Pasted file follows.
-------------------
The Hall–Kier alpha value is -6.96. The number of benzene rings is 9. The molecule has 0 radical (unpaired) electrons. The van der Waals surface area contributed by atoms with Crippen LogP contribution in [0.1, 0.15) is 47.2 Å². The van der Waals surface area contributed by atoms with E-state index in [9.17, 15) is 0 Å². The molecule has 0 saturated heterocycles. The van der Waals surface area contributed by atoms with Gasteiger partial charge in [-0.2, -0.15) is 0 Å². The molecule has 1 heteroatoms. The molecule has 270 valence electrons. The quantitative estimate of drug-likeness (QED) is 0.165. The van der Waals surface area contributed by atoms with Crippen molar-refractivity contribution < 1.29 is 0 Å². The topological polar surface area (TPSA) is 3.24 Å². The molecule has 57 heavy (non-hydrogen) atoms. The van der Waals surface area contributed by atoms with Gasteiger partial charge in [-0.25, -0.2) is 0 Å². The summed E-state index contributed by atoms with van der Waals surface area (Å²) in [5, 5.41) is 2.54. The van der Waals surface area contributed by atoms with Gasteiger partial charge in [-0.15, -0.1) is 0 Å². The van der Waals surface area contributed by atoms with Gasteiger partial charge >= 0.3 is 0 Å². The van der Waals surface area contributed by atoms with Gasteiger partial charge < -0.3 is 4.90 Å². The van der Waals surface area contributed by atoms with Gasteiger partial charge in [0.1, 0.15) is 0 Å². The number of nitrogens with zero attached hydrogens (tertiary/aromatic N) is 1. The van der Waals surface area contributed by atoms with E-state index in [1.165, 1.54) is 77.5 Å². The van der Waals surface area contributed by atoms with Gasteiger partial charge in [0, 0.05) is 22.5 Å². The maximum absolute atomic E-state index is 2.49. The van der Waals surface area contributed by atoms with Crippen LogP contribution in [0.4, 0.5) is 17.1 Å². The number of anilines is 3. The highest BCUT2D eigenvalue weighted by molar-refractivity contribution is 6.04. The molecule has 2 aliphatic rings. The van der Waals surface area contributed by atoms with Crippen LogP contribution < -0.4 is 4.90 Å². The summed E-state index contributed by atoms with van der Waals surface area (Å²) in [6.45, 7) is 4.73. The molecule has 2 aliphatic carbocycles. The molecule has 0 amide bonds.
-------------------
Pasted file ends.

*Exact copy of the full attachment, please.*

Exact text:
The Hall–Kier alpha value is -6.96. The number of benzene rings is 9. The molecule has 0 radical (unpaired) electrons. The van der Waals surface area contributed by atoms with Crippen LogP contribution in [0.1, 0.15) is 47.2 Å². The van der Waals surface area contributed by atoms with E-state index in [9.17, 15) is 0 Å². The molecule has 0 saturated heterocycles. The van der Waals surface area contributed by atoms with Gasteiger partial charge in [-0.2, -0.15) is 0 Å². The molecule has 1 heteroatoms. The molecule has 270 valence electrons. The quantitative estimate of drug-likeness (QED) is 0.165. The van der Waals surface area contributed by atoms with Crippen molar-refractivity contribution < 1.29 is 0 Å². The topological polar surface area (TPSA) is 3.24 Å². The molecule has 57 heavy (non-hydrogen) atoms. The van der Waals surface area contributed by atoms with Gasteiger partial charge in [-0.25, -0.2) is 0 Å². The summed E-state index contributed by atoms with van der Waals surface area (Å²) in [5, 5.41) is 2.54. The van der Waals surface area contributed by atoms with Gasteiger partial charge in [-0.15, -0.1) is 0 Å². The van der Waals surface area contributed by atoms with Gasteiger partial charge >= 0.3 is 0 Å². The van der Waals surface area contributed by atoms with Gasteiger partial charge < -0.3 is 4.90 Å². The van der Waals surface area contributed by atoms with Gasteiger partial charge in [0.1, 0.15) is 0 Å². The number of nitrogens with zero attached hydrogens (tertiary/aromatic N) is 1. The van der Waals surface area contributed by atoms with E-state index in [1.165, 1.54) is 77.5 Å². The van der Waals surface area contributed by atoms with Gasteiger partial charge in [0, 0.05) is 22.5 Å². The maximum absolute atomic E-state index is 2.49. The van der Waals surface area contributed by atoms with Crippen LogP contribution in [0.4, 0.5) is 17.1 Å². The number of anilines is 3. The highest BCUT2D eigenvalue weighted by molar-refractivity contribution is 6.04. The molecule has 2 aliphatic rings. The van der Waals surface area contributed by atoms with Crippen LogP contribution < -0.4 is 4.90 Å². The summed E-state index contributed by atoms with van der Waals surface area (Å²) in [6.45, 7) is 4.73. The molecule has 2 aliphatic carbocycles. The molecule has 0 amide bonds.